Our last love language is physical touch.
Whatever there is of you resides in your body. To touch your body is to touch you.
I love that quote and description. It really puts a different perspective on touch and why its so important. To touch your body is to in essence affect who you are and make contact with your soul. We need to protect our bodies as much as we protect our minds and hearts.
In the book, Chapman identifies four different kinds of touch: appropriate and inappropriate, implicit and explicit. The first pair don’t need definiting. Implicit touches are subtle, fleeting or even accidental. It can be a quick touch to the hand or shoulder. It can imply understanding, emphasis and is okay with people we hardly know.
Explicit touch demands full attention, takes more time, and requires knowledge of and a relationship with the other person. It’s the different between a two pat hug and “leaning.” (Points to those who recognize that reference from “While You Were Sleeping.) It can be sexual, a massage, a good hug, a kiss or even the annoying pinch on the cheek from an aunt.
“Physical touch is a powerful communicator of love. In a time of crisis, more than anything we need to feel loved. We cannot always change events, but we can survive if we feel loved.”
It’s amazing how in moment of pain all we need is a hug. Just somone who is willing to reach into the emotion and let us know that we are not alone. When you think about singles and physical touch its alarming how long some go without being touched in a meaningful manner.
In my small group we always hug one another when showing up and leaving. At first it was a little awkward. I didn’t know them very well and it seemed odd. But now I look forward to it. It has become love to me over time. It is more than just custom or what we do. I like it.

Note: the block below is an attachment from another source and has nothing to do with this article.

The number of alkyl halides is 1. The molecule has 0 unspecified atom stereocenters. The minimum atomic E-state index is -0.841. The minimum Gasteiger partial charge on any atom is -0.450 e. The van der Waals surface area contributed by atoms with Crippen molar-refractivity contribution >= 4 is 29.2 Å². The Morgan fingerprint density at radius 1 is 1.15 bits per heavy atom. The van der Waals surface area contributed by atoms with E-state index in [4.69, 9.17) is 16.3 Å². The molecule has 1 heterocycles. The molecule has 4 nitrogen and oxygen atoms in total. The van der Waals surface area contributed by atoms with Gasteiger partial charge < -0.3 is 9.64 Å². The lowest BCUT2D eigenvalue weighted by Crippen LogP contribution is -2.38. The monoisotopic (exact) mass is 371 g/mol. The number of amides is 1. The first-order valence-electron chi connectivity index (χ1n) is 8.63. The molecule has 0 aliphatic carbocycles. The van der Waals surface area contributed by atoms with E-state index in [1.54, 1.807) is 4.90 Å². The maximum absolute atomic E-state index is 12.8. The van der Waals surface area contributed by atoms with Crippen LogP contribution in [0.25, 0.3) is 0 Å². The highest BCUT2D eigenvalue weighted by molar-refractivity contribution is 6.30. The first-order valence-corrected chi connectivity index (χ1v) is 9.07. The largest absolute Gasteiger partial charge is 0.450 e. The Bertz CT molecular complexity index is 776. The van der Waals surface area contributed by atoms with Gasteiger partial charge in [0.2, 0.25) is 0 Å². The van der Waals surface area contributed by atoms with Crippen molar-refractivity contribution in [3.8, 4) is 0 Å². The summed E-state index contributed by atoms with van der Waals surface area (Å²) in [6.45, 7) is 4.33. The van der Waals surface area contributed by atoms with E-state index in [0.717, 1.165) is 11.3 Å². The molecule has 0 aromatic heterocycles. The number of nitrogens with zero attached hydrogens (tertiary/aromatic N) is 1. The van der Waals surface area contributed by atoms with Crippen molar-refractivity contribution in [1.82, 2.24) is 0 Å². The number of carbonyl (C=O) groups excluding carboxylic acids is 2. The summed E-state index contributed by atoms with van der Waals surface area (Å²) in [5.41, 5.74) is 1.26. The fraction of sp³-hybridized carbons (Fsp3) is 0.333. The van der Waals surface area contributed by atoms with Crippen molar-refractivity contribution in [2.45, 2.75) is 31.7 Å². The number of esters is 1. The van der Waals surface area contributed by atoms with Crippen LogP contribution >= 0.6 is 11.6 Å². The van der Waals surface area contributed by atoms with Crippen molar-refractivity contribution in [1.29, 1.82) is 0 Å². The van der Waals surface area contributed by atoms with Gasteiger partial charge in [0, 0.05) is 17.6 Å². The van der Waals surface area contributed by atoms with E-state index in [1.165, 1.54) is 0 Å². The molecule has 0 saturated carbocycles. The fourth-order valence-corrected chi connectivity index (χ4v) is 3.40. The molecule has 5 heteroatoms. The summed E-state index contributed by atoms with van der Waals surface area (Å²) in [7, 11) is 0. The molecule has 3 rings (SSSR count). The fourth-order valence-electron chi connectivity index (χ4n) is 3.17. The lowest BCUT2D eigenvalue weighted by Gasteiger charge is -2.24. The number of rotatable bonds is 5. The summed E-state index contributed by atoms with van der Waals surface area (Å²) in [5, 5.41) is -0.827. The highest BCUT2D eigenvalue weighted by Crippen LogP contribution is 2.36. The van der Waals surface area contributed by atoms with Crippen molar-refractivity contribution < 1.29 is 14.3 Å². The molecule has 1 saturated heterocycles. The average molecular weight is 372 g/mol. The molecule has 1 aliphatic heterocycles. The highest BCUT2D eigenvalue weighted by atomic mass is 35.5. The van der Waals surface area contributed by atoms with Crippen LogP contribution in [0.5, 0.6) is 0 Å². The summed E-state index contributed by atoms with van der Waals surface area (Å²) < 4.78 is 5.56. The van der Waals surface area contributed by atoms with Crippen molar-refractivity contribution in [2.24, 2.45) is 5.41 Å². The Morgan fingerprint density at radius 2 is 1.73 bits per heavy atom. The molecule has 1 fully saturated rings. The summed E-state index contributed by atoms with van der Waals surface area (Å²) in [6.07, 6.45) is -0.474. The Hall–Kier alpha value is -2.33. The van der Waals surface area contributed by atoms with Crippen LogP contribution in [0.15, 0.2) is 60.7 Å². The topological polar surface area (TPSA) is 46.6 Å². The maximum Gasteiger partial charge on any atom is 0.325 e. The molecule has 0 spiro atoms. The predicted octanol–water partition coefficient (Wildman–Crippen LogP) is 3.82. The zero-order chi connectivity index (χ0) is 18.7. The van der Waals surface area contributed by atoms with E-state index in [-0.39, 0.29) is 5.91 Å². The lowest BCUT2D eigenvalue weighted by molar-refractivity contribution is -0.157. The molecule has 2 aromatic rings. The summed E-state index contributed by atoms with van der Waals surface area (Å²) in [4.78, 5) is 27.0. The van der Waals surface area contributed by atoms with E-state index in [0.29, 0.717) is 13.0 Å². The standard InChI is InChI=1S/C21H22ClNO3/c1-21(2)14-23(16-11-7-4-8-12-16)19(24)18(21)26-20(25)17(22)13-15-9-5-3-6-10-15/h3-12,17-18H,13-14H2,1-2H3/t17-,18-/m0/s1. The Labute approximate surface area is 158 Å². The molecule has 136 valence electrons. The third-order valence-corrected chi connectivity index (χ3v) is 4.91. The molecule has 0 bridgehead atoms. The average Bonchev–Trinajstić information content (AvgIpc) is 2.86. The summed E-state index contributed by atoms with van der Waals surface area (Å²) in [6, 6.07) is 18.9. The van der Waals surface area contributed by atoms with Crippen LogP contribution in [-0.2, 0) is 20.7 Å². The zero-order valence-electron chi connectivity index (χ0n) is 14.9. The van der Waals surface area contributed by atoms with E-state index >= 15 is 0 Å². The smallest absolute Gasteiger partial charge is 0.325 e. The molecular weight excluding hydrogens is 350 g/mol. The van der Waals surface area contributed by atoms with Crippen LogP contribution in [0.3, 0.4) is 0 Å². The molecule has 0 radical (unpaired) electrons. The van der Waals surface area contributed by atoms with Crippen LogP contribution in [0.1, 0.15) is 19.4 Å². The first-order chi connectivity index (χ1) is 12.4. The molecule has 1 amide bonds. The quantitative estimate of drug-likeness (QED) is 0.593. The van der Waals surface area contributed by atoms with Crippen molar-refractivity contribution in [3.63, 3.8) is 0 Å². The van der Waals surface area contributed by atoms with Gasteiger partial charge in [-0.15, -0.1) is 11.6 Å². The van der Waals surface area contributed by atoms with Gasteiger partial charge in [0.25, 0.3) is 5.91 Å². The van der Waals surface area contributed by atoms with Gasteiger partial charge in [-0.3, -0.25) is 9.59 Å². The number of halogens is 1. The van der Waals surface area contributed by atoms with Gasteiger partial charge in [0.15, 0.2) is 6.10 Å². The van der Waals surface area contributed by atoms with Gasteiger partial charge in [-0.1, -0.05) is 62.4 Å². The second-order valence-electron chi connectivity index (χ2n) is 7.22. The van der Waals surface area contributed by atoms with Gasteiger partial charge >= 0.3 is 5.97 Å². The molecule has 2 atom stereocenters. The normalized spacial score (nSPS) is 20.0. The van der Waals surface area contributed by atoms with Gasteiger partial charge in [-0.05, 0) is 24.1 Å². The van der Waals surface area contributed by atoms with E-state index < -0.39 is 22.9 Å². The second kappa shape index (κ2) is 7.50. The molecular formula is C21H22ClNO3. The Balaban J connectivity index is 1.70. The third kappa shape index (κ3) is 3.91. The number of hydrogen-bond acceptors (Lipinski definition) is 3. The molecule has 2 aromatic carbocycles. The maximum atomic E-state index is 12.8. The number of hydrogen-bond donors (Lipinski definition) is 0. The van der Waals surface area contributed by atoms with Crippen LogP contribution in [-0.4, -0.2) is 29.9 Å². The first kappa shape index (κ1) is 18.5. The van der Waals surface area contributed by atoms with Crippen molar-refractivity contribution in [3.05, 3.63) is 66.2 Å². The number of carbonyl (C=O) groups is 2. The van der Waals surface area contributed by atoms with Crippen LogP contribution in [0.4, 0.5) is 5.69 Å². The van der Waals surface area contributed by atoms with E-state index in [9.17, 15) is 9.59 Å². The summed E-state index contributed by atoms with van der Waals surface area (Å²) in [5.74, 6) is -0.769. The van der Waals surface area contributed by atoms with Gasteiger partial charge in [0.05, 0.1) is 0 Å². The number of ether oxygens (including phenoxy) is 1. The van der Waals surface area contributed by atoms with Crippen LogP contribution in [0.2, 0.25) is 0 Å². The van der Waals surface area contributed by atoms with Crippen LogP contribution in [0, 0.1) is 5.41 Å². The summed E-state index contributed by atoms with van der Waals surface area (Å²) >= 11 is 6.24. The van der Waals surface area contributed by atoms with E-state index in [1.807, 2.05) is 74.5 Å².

This chapter can’t exclude sexual touch from the conversation. Chapman provides an overview of the sexual revolution and how it has damaged our use of sex. Sex isn’t about satisfying an animal instinct. It shouldn’t be used just to feel better because in the end it errodes our view of love and connection. Our sexuality isn’t limited to our bodies but is an expression of our wholeness through commitment to one person. When we reduce it to just a carnal act we effectively remove the divine from it.
A chapter on physical touch must also include its shadow side – abuse. Physical touch can be perverted causing physical harm to another. This inappropriate touch is destructive and debilitating. In a dating relationship this can be excused as love and ignored but it will get worse if left unchecked.
Real love doesn’t take advantage or use force. It is gentle, appropriate, and it waits for the right time and place to be expressed.
The second kind of love language we studied are gifts.
Chapman believes that giving gifts is one of the fundamental universal languages of love, in any culture. When done in its purest, unselfish, no strings attached way it is a “visual symbol of love.”
Now to the person whose primary love language is gifts it doesn’t matter if the gift is found, made, bought, small, big, expensive, or cheap. It is about the symbolic act of giving something to them in a loving way.
However, just like everything else it too can be perverted. The wrong kind of gift giving is when you expect something in return, are using it as leverage, it cannot be a payment for anything, or used as an apology and mean the same thing.
Chapman also says this is the easiest language to learn. If we’re paying attention we will pick up on the clues others give to us about what they like, what they need, what they’re hoping for and what their interests are. If we’re good listeners we will be able to buy, make, and recognize appropriate gifts for those that are important to us.
In our small group we all drew names and made something this week. It was great to see all of the different ideas that abounded and reflected how well we know each other. It was a fun exercise.
I think for me that the great thing about gifts is that it shows how well you know someone or how well they know you. Gifts can be a disaster if you’re not paying attention. I’ve received gifts that have nothing to do with me and is more about what the other person likes or wants, that isn’t love.
I’ve also received gifts that were the longing of my soul and many times those gifts cost little or nothing. It isn’t about how much money you spend. I don’t think many guys get that in a dating relationship. Free tip for ya – we just want to know you’re paying attention. That’s all. We really aren’t that difficult, we just require a little work.
While I appreciate gifts I know it isn’t my primary love language.